The bills work in concert with the state’s Safe Delivery of Newborns Law, which states that women may surrender their newborns at a hospital, fire station or police station without penalty within 72 hours of the child’s birth.
The newly-passed legislation now extends the time that mothers may leave their baby at safe haven locations to 30 days, and allows the installment of baby boxes at the sites.
Monica Kelsey of the organization Safe Haven Baby Boxes believes the boxes are beneficial because mothers who give up their newborn often don’t want their face to be seen, and sometimes they might leave the baby and run without anyone knowing the child is there. With the baby box law, emergency medical service (EMS) workers are notified immediately and arrive within minutes.
“Our research found that some women want complete anonymity and are dropping off their newborns at the doors of fire stations and hospitals without doing the face to face interaction,” the Safe Haven Baby Boxes website outlines. “In one situation, a newborn baby boy was placed at the entrance of a hospital in a cardboard box, and when the child was finally found, the child had frozen to death and was deceased.”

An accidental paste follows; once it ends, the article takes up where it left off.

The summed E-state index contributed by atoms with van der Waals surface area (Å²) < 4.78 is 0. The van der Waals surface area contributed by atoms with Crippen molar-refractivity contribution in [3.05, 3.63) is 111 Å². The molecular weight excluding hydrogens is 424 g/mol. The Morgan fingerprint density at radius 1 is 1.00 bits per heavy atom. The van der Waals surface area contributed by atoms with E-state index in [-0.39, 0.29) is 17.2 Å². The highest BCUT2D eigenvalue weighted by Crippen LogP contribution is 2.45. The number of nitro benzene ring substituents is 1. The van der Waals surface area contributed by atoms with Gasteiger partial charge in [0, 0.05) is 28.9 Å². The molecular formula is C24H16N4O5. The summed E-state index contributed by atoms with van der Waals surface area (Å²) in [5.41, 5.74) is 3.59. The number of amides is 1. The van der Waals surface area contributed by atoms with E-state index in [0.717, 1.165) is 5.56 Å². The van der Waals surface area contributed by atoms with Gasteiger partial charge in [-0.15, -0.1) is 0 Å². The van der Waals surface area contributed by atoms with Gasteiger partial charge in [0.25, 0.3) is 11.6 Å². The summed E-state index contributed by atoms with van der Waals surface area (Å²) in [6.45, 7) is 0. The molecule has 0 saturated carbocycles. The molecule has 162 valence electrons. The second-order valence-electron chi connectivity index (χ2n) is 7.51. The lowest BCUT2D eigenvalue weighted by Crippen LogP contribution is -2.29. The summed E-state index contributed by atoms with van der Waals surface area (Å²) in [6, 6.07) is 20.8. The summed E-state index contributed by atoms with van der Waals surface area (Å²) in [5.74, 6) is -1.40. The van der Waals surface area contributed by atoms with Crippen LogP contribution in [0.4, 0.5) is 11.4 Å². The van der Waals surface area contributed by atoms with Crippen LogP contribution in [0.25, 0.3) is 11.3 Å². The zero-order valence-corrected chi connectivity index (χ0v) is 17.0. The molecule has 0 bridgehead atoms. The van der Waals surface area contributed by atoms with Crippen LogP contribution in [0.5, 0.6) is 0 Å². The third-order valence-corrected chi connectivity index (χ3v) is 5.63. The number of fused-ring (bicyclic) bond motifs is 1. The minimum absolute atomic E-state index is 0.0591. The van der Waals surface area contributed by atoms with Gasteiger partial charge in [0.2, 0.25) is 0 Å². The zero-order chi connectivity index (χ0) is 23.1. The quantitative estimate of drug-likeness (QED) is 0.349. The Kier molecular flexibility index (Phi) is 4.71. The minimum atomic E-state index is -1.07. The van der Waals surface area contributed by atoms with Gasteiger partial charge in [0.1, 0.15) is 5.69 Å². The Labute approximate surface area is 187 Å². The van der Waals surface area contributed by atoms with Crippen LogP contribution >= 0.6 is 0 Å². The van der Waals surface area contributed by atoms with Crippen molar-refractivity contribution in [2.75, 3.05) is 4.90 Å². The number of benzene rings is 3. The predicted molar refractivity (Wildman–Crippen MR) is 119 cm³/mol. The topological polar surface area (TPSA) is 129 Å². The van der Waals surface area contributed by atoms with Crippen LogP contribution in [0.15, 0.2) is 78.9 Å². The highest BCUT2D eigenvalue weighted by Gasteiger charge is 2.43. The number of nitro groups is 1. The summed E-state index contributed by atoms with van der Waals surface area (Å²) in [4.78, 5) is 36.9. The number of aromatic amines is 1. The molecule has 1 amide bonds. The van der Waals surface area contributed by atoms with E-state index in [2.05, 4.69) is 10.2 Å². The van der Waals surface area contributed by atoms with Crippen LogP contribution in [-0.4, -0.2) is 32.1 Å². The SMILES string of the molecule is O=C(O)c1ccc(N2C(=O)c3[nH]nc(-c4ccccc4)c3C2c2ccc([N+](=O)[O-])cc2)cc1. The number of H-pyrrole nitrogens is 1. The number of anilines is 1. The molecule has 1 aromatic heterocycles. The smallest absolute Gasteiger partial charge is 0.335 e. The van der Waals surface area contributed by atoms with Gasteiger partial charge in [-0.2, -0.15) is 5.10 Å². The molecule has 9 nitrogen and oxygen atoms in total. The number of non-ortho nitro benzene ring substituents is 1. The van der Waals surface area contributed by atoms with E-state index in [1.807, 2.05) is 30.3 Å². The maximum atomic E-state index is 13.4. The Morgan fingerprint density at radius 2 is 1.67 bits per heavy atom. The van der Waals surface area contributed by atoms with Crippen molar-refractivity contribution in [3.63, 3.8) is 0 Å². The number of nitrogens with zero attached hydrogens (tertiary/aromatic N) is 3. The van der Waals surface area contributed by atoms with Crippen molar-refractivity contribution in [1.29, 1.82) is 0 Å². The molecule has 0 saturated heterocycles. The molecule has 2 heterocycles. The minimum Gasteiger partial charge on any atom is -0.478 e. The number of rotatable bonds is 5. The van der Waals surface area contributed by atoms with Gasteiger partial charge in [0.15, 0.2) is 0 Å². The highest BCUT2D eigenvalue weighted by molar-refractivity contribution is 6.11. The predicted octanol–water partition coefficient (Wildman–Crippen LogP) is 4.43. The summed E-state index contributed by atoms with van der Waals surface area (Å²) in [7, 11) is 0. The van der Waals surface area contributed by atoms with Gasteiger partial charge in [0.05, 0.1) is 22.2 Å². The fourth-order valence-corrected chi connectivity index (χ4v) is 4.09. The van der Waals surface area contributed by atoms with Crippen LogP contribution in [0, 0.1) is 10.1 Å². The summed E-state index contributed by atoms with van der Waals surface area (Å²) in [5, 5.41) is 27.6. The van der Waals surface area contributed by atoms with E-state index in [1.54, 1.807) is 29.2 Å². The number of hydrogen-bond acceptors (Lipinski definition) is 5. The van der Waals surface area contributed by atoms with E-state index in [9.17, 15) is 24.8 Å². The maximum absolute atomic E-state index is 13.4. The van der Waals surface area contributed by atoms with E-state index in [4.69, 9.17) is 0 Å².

The cause is near and dear to Kelsey as she herself was abandoned as a baby, and now serves as a firefighter. Her mother, who was 17 and had been raped, had initially sought an abortion, but could not bring herself to end her child’s life. She instead decided to leave the baby at a local hospital, and Kelsey was soon adopted into a loving family.
“I just praise God that my birth mother was strong enough to walk out of the abortion clinic,” Kelsey told reporters in 2013.
As previously reported, earlier this year, the Coolspring Township Volunteer Fire Department in Indiana received an alert that an infant had been left in its safe haven box, and firefighters arrived within minutes to find a baby girl inside, umbilical cord still attached.
“We don’t know the situation, but to be strong enough to make this choice is wonderful. They had to choose something very hard and they chose right,” Lt. Chuck Kohler told reporters.
A baby was also left at the fire station in 2017, and was named baby Hope by those who arrived on the scene. She was placed with a family one month later and was soon adopted.
According to Safe Haven Baby Boxes, 3,543 babies were surrendered in baby boxes nationwide in 2017. Over 200 babies have been safely left at Michigan hospitals and other locations since 2001 through its Safe Delivery of Newborns Law.